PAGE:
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Column: Let’s get something straight – I’m not

Photo by Ian Cunningham

When comedian and former talk show host Ellen DeGeneres came out as a lesbian in 1997, the cover of Time Magazine read, in bold red font: “Yep, I’m Gay.”

For a gay woman trying to make a name for herself in 1990s show business, DeGeneres’ unflinching proclamation of her sexuality had the potential to torpedo her career. Anyone who is loosely familiar with her career will know that, despite the potential for reputational ruin, she went on to host a daytime talk show, “The Ellen DeGeneres Show,” for 19 seasons.

In an unexpected and unconscious way, I reaped the benefits of DeGeneres’ success as a young child. That is, I had the privilege to grow up watching an openly gay woman do her thing on national television. She taught me that gay people can find success and earn others’ respect despite the hate and discrimination that is still perpetuated against sexuality and gender minorities.

In a weird way, DeGeneres, and other openly gay people in popular culture, gave me the courage to come out as gay to my parents in the winter of my eighth grade year.

Even in a progressive and loving household, I still felt a deep sense of shame and endless hesitation to tell my parents what I had come to understand about myself. It was hard – that can’t be overstated – but I knew that I could do it.

When I got the courage to come out to my parents, I was so relieved to have this secret off of my chest. They reassured me that they loved me all the same and that being gay was nothing to be ashamed of.

After coming out to my parents, I felt like I could breathe for the first time in months. Holding in this part of myself was draining!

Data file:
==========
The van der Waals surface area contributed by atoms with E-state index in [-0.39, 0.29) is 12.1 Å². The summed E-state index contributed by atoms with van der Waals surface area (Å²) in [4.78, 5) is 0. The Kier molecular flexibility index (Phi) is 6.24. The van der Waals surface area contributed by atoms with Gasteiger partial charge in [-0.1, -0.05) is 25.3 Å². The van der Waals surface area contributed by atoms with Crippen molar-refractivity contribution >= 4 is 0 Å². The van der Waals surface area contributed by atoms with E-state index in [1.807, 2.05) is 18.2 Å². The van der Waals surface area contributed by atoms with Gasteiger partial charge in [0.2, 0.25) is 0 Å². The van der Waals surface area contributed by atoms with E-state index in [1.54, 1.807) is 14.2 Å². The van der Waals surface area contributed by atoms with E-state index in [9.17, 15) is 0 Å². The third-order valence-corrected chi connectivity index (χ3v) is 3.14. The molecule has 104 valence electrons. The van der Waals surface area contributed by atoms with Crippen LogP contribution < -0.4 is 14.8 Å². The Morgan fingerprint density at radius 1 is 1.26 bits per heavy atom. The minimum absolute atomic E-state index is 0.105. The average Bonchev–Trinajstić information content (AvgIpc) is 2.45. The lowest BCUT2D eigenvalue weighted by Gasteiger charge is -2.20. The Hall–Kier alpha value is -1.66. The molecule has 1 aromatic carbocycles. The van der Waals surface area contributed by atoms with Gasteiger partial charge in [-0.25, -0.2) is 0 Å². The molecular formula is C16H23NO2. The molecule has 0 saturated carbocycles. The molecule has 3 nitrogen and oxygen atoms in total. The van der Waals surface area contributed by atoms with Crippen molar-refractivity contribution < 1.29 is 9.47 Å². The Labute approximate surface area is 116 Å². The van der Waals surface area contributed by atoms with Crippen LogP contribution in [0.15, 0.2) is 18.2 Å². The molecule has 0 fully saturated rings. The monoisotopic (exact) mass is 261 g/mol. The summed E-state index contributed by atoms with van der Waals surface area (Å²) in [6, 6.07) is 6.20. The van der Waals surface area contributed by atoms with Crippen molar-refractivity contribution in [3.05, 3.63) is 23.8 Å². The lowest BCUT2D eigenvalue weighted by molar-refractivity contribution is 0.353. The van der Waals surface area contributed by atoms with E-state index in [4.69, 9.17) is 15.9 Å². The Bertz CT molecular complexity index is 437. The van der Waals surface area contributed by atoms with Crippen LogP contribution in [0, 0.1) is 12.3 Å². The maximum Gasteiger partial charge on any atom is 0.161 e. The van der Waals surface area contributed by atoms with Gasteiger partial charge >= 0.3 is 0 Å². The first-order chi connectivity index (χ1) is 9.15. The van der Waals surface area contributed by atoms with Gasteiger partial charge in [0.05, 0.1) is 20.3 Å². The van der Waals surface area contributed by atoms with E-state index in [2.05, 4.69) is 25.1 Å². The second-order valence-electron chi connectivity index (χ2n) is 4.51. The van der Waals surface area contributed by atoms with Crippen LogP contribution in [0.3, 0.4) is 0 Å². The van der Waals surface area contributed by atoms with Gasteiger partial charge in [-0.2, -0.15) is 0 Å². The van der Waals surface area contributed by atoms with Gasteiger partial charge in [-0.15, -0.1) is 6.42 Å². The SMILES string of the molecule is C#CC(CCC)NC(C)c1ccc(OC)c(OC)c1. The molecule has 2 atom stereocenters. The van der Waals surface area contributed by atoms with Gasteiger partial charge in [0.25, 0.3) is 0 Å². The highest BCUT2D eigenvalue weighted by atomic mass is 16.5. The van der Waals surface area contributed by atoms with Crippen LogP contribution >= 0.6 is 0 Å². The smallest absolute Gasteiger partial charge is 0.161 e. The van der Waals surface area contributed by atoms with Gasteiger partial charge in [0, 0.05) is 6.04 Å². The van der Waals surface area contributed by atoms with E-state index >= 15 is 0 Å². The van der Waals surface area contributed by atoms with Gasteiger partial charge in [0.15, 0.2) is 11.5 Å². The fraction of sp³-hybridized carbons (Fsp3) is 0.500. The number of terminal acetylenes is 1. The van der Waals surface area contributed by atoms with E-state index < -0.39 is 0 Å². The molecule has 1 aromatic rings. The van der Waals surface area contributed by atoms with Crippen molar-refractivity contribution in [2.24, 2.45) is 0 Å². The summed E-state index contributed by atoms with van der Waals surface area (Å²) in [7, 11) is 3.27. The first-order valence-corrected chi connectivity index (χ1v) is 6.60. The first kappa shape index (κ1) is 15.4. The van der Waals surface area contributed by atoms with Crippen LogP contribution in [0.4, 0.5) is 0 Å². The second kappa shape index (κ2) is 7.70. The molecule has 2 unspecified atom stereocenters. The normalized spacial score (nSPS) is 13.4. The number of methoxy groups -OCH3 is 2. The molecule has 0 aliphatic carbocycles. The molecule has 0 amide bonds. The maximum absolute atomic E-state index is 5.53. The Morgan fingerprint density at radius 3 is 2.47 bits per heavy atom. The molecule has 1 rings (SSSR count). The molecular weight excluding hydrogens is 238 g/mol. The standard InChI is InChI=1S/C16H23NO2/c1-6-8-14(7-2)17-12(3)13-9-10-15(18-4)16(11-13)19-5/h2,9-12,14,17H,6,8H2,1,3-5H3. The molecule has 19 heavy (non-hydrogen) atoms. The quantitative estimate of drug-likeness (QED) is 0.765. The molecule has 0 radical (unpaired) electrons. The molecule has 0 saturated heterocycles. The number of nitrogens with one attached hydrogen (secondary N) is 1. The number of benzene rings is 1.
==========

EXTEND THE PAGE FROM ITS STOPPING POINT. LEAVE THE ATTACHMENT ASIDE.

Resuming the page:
Even still, I didn’t find it comfortable to announce my gayness to the world the same way DeGeneres did 27 years ago. Instead of living for myself and wearing my sexuality with pride, I felt the pressure to conform to the deeply heteronormative high school culture in which I found myself.

I had plenty of reasons to hesitate. The role models that I had unimpeded access to online were nowhere to be found in the halls of my high school. Some of my peers made shockingly homophobic comments in passing without consequence. Images of violence against the queer community dominated my news feed. I felt alone and unsafe in my own school.

I buckled down and made a reasonable effort to conceal my sexuality. I abided by a policy of concealing and deflecting; it was miserable.

Flash forward to the spring of my senior year: my college applications have been sent off and I am starting to feel the weight of the impending changes that are sure to consume the next year of my life. Between moving away from my support system of friends and family, transitioning to life as a college student and the challenge of making new friends, I was unsure of what lay ahead.

At some point that spring, I received an email from the yearbook club soliciting senior quotes with a survey attached. The survey read, in part, “… please add your senior quote which will be included in our Spring Supplement! Please make sure these are school appropriate.”